There's a new type of fundraiser on the scene, writes Richard Mann, former head of fundraising at the RNLI, and charities must respond to a different style.
About 65 per cent of the delegates at this year's Institute of Fundraising convention are likely to be under 35. The retired military man, a feature of the 1980s scene, has given way to a new breed: personable, energetic and often with first-class marketing, PR and event skills.
Most will be influenced by a desire to make a difference and to do some good in the world. Perhaps they also like the friendliness of the charity sector, and its more gentle and co-operative culture.
It would be a mistake, however, to assume that they are prompted solely by altruism. Fundraising is now a career, and careers require mobility. These new fundraisers know they cannot allow the grass to grow under their feet. Once those gaps in the CV are filled, it will be time to look up and move on. If they don't, others will.
We know that giving - at least the most valuable kind - is about long-term commitment: the regular subscriber, the dedicated volunteer, the long-haul corporate partner. As author and fundraising guru Ken Burnett has demonstrated, relationships built over time reap rewards. And yet in the past 15 years or so, professional fundraising has become increasingly populated by 'short-termers', driven as much by career aspirations as by their charity's cause.
This may not be an entirely bad thing - a degree of staff turnover can bring much-needed vitality and fresh ideas. Today's higher-educated workforce expects to be mobile and the notion of one employer for life no longer exists. Charities have had to bite the bullet and accept this, along with the rocketing recruitment costs that go with it.
Large companies, on the other hand, take a more robust approach. When they recruit graduates they expect to invest heavily. They know they will lose some early, but they want those who last for the duration. Their training and induction programmes are set up with the intention of providing not just an understanding of operation and practice, but also exposure to the company's ethos. Shared values bind people together, creating a powerful internal loyalty. These are not things learned from a staff handbook - they have to be experienced at first hand.
Of course, most charities aren't in the same league as such large organisations. They have more in common with small companies, but even these can create their own ethos. Over time, a sense of identity and belonging is absorbed. And when times are hard and a company looks to its people to go the extra mile, this approach pays off.
Charities need to be able to do this, too. Those who have volunteered for a charity understand what this means. They develop a passion and become advocates for the cause, and bring levels of commitment and loyalty that are not for sale. In a crisis, this is a powerful resource on which to draw.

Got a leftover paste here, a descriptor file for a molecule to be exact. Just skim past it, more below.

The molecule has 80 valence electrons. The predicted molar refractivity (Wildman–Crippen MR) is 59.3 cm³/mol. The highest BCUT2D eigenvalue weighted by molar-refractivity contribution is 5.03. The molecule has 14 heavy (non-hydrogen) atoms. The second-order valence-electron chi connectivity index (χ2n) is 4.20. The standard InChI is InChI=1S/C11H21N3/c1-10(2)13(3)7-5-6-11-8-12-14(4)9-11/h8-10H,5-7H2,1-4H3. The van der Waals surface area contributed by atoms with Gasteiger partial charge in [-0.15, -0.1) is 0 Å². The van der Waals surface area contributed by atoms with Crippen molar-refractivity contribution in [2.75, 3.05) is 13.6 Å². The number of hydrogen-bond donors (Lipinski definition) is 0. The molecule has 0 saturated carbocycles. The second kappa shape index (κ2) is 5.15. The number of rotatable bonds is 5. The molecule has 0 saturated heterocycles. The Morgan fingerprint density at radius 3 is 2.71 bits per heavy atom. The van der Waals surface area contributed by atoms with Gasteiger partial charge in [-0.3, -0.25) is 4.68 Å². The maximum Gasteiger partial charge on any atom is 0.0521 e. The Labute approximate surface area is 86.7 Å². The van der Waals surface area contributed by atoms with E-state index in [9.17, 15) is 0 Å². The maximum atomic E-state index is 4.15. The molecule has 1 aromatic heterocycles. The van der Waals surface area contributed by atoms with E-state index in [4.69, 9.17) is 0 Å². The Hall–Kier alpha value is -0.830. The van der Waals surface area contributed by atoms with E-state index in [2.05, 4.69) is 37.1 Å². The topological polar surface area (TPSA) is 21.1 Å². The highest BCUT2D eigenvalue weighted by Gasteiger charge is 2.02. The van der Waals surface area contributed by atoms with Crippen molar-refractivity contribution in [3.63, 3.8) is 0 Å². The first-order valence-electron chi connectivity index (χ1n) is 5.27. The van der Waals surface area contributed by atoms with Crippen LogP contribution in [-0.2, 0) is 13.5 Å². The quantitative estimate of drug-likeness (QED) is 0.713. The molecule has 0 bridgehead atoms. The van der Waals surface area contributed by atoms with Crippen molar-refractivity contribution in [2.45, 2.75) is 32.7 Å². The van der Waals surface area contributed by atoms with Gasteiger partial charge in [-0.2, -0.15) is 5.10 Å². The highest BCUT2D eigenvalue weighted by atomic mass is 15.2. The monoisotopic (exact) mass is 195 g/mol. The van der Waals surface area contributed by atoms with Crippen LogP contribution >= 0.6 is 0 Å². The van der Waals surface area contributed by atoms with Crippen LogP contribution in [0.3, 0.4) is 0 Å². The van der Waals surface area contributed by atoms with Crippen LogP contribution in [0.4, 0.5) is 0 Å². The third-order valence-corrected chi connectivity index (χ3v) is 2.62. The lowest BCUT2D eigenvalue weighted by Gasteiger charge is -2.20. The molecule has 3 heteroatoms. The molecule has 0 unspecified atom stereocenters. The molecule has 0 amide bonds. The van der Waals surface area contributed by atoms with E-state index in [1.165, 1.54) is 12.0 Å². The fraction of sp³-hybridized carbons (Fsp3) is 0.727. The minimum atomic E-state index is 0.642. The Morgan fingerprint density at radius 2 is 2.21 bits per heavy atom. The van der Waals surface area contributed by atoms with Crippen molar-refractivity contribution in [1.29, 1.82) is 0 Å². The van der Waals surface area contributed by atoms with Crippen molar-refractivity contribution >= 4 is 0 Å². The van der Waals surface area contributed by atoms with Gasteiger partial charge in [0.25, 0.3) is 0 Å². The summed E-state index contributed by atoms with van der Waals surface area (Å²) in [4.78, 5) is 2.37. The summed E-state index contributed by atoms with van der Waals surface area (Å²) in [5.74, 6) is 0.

When we speak to a solicitor we expect him to be qualified and professionally competent - we are not really interested in how he feels about the law. But when donors speak to their special charity, their expectations go a lot further. Professional competence is valued, of course, but they also expect to hear an echo of the conviction that they feel.
The strides made in fundraising practice in recent years have been remarkable. The Certificate in Fundraising Management now sets a benchmark for competence and allows fundraisers to recognise expertise in one another. We can be proud of what has been achieved. But we are also in danger of being seduced by the belief that the professional marketing of our cause will be enough; that we won't need our people to feel it in their veins; and that it is all right for fundraisers to skip from one charity to another brandishing their professional portfolios as they go.
It is passion and conviction that set us apart, giving us our unique and privileged position. Nobody wants to return to the days of the retired military man topping up his pension by 'helping out a charity', but do we really want a world where fundraising is just another career path, full of clever people who know how to market a 'product'?
We must not forget that our profession lives in the heart first, the head second.
Despite worries about holding on to the new breed of bright young things, welcome signs of increased confidence were recorded in the 16th Annual Voluntary Sector Salary Survey 2004, published by Remuneration Economics in association with the National Council for Voluntary Organisations.
Of the 186 participating organisations, 40.1 per cent predicted a rise in full-time staff over the coming year, compared with 24.8 per cent for the previous year. Only 6.4 per cent predicted that full-time staff numbers would have to fall, compared with 17.6 per cent a year earlier.
The rate of staff turnover for organisations reporting problems with staff retention fell from an estimated 13.3 per cent in 2003 to 10.5 per cent in 2004. In 2003, 54.7 per cent of participating organisations reported problems with retaining staff, compared with 46.6 per cent the following year. Smaller charities have higher resignation rates - about 10 per cent compared with a general 7.3 per cent.
The sector employs about 569,000 paid staff, roughly one in 50 of the working population. The survey covered all responsibility levels, from chief executive to administrative assistant, and spanned 40 different job functions across organisations of all sizes, from large international charities to small local community groups.